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Drought-related shrinking processes detected in living roots in the soil for the first time

Date:
December 3, 2009
Source:
Helmholtz Centre For Environmental Research - UFZ
Summary:
Plant roots can shrink as a result of water deficit and lose contact with the surrounding soil. This effect has been suspected for a long time, but has only now been demonstrated for a fact with the help of x-ray tomography. The formation of an air gap could initially help plants prevent impending water losses when the soil dries out, say scientists.

Roots of the White Lupin in a model. With the help of x-ray tomograhy, UFZ researchers demonstrated a drought-related shrinkage of plant roots and as a result the formation of an air gap between the roots and the surrounding soil.
Credit: Dr. Ulrich Weller/UFZ

Plant roots can shrink as a result of water deficit and lose contact with the surrounding soil. This effect has been suspected for a long time, but has only now been demonstrated for a fact with the help of x-ray tomography. The formation of an air gap could initially help plants prevent impending water losses when the soil dries out, say scientists from the Helmholtz Centre for Environmental Research (UFZ) writing in the Vadose Zone Journal.

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For their study, the researchers investigated roots of the white lupin (Lupinus albus L.) in sandy soil for a month, examining changes to the soil-root interface as the soil dried out and was irrigated, using x-ray tomography. Their research uncovered air gaps that formed as a result of root shrinkage during dry periods. "These interactions between soil structure and biological activity make the soil-root interface a complex and dynamic biomaterial whose importance has just begun to be understood," explains Andrea Carminati of the UFZ.

After irrigation, the roots in the experiment swelled, partially refilling the air gaps, but contact in the older part of the taproot was not fully re-established. Does this mean that severe drought can permanently impair the contact between roots and the soil, thereby reducing a plant's uptake of water and nutrients? Or can the plants re-establish the contact? These questions are of great significance for agriculture, in view of climate change and the drier summers that are expected in the north-east of Germany. This is why the soil researchers at the UFZ intend to continue with their x-ray investigations of plant root interactions.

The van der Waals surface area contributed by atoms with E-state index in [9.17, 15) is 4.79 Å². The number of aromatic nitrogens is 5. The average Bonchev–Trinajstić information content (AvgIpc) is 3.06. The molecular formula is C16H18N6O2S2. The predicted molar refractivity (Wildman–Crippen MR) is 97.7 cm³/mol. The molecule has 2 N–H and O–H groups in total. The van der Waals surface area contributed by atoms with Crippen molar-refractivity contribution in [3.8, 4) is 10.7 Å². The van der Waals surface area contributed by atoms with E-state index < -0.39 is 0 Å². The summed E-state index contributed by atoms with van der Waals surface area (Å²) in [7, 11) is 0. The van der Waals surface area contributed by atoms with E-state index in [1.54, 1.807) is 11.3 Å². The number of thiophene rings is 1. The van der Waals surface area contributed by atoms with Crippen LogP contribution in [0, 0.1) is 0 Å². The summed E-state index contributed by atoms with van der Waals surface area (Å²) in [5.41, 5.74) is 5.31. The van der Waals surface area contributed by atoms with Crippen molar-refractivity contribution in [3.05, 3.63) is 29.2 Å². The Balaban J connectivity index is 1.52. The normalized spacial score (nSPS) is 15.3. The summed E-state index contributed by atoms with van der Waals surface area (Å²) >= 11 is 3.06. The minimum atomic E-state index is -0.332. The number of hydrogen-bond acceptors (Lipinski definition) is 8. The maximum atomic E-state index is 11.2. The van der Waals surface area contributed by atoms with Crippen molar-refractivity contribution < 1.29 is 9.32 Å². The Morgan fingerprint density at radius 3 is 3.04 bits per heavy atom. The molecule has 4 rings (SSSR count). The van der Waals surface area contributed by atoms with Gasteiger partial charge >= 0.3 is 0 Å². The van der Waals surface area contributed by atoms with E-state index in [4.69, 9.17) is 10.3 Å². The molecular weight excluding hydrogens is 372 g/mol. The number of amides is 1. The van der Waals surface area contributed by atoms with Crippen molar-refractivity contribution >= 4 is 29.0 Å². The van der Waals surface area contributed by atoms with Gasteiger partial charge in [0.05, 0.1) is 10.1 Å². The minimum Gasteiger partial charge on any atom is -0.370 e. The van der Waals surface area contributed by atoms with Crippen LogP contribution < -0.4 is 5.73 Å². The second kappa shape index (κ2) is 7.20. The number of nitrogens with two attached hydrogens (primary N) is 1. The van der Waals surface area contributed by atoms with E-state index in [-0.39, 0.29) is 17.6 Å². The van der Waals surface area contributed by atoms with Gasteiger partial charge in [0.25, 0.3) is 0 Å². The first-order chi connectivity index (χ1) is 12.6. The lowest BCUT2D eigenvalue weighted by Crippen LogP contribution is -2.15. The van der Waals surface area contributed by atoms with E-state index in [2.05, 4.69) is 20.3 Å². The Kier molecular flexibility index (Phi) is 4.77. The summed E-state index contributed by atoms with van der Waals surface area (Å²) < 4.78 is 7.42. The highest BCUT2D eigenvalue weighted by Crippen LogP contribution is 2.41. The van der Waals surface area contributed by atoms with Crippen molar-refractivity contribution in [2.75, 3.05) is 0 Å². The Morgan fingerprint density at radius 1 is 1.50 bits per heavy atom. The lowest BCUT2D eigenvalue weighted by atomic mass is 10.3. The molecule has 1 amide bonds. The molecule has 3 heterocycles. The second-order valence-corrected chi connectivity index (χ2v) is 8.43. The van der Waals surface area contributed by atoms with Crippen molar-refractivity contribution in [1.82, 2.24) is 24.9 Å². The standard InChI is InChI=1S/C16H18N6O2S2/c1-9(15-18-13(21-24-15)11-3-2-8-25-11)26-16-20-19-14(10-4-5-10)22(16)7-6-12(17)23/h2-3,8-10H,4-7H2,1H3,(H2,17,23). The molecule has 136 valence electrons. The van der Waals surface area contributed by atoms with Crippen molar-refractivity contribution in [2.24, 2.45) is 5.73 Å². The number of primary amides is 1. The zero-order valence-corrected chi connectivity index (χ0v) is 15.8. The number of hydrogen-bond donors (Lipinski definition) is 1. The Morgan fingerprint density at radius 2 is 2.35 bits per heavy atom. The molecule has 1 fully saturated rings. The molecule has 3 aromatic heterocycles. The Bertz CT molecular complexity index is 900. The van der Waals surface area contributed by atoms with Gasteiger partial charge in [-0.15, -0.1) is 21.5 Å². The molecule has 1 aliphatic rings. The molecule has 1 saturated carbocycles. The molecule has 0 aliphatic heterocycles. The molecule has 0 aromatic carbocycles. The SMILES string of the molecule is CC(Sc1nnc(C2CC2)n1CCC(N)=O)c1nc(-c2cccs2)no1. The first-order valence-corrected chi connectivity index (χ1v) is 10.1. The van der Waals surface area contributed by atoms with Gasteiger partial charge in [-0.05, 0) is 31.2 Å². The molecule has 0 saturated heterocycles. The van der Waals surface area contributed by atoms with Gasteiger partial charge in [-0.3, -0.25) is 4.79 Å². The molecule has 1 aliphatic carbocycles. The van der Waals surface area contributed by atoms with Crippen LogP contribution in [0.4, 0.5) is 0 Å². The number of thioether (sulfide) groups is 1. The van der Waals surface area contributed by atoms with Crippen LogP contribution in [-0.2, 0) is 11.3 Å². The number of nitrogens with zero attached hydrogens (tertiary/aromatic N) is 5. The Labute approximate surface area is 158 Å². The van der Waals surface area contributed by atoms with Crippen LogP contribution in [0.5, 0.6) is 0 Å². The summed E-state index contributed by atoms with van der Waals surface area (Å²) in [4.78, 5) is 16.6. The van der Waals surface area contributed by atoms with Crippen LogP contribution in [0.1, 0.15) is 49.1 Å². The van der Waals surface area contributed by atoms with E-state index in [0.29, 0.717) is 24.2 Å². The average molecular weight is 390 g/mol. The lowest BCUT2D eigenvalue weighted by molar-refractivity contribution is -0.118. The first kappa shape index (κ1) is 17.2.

Story Source:

The above story is based on materials provided by Helmholtz Centre For Environmental Research - UFZ. Note: Materials may be edited for content and length.


Journal Reference:

  1. Carminati et al. When Roots Lose Contact. Vadose Zone Journal, 2009; 8 (3): 805 DOI: 10.2136/vzj2008.0147

Cite This Page:

Helmholtz Centre For Environmental Research - UFZ. "Drought-related shrinking processes detected in living roots in the soil for the first time." ScienceDaily. ScienceDaily, 3 December 2009. <www.sciencedaily.com/releases/2009/11/091127124527.htm>.
Helmholtz Centre For Environmental Research - UFZ. (2009, December 3). Drought-related shrinking processes detected in living roots in the soil for the first time. ScienceDaily. Retrieved December 19, 2014 from www.sciencedaily.com/releases/2009/11/091127124527.htm
Helmholtz Centre For Environmental Research - UFZ. "Drought-related shrinking processes detected in living roots in the soil for the first time." ScienceDaily. www.sciencedaily.com/releases/2009/11/091127124527.htm (accessed December 19, 2014).

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